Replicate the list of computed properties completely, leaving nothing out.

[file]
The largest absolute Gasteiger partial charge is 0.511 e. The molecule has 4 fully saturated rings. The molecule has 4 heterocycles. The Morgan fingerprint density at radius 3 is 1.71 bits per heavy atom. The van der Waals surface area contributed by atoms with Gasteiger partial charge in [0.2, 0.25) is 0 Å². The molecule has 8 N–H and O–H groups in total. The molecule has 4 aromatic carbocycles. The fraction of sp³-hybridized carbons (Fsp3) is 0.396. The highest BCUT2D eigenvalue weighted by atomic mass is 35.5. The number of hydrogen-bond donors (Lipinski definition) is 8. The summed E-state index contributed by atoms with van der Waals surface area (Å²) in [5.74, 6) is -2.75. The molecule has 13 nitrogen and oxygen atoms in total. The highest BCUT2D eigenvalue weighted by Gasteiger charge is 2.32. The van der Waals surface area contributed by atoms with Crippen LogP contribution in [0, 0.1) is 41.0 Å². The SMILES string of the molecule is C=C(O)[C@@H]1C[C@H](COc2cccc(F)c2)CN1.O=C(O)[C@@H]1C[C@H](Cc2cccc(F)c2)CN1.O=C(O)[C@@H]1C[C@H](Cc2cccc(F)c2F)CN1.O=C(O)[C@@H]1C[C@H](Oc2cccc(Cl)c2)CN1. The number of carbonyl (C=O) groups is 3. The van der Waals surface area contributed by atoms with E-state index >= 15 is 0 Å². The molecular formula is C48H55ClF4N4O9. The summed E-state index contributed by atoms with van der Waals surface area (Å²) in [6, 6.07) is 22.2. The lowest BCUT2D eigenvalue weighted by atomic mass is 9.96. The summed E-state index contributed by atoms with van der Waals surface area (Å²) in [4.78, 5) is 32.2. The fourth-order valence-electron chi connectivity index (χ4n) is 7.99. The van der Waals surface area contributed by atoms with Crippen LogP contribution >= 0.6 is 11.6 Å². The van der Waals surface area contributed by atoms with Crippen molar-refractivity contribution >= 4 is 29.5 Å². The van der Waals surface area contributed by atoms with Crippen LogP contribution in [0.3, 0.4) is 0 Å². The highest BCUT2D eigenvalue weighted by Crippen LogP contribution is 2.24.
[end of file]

The largest absolute Gasteiger partial charge is 0.511 e. The molecule has 4 fully saturated rings. The molecule has 4 heterocycles. The Morgan fingerprint density at radius 3 is 1.71 bits per heavy atom. The van der Waals surface area contributed by atoms with Gasteiger partial charge in [0.2, 0.25) is 0 Å². The molecule has 8 N–H and O–H groups in total. The molecule has 4 aromatic carbocycles. The fraction of sp³-hybridized carbons (Fsp3) is 0.396. The highest BCUT2D eigenvalue weighted by atomic mass is 35.5. The number of hydrogen-bond donors (Lipinski definition) is 8. The summed E-state index contributed by atoms with van der Waals surface area (Å²) in [5.74, 6) is -2.75. The molecule has 13 nitrogen and oxygen atoms in total. The highest BCUT2D eigenvalue weighted by Gasteiger charge is 2.32. The van der Waals surface area contributed by atoms with Crippen LogP contribution in [0, 0.1) is 41.0 Å². The SMILES string of the molecule is C=C(O)[C@@H]1C[C@H](COc2cccc(F)c2)CN1.O=C(O)[C@@H]1C[C@H](Cc2cccc(F)c2)CN1.O=C(O)[C@@H]1C[C@H](Cc2cccc(F)c2F)CN1.O=C(O)[C@@H]1C[C@H](Oc2cccc(Cl)c2)CN1. The number of carbonyl (C=O) groups is 3. The van der Waals surface area contributed by atoms with E-state index >= 15 is 0 Å². The molecular formula is C48H55ClF4N4O9. The summed E-state index contributed by atoms with van der Waals surface area (Å²) in [6, 6.07) is 22.2. The lowest BCUT2D eigenvalue weighted by atomic mass is 9.96. The summed E-state index contributed by atoms with van der Waals surface area (Å²) in [4.78, 5) is 32.2. The fourth-order valence-electron chi connectivity index (χ4n) is 7.99. The van der Waals surface area contributed by atoms with Crippen LogP contribution >= 0.6 is 11.6 Å². The van der Waals surface area contributed by atoms with Crippen molar-refractivity contribution >= 4 is 29.5 Å². The van der Waals surface area contributed by atoms with Crippen LogP contribution in [0.3, 0.4) is 0 Å². The highest BCUT2D eigenvalue weighted by Crippen LogP contribution is 2.24.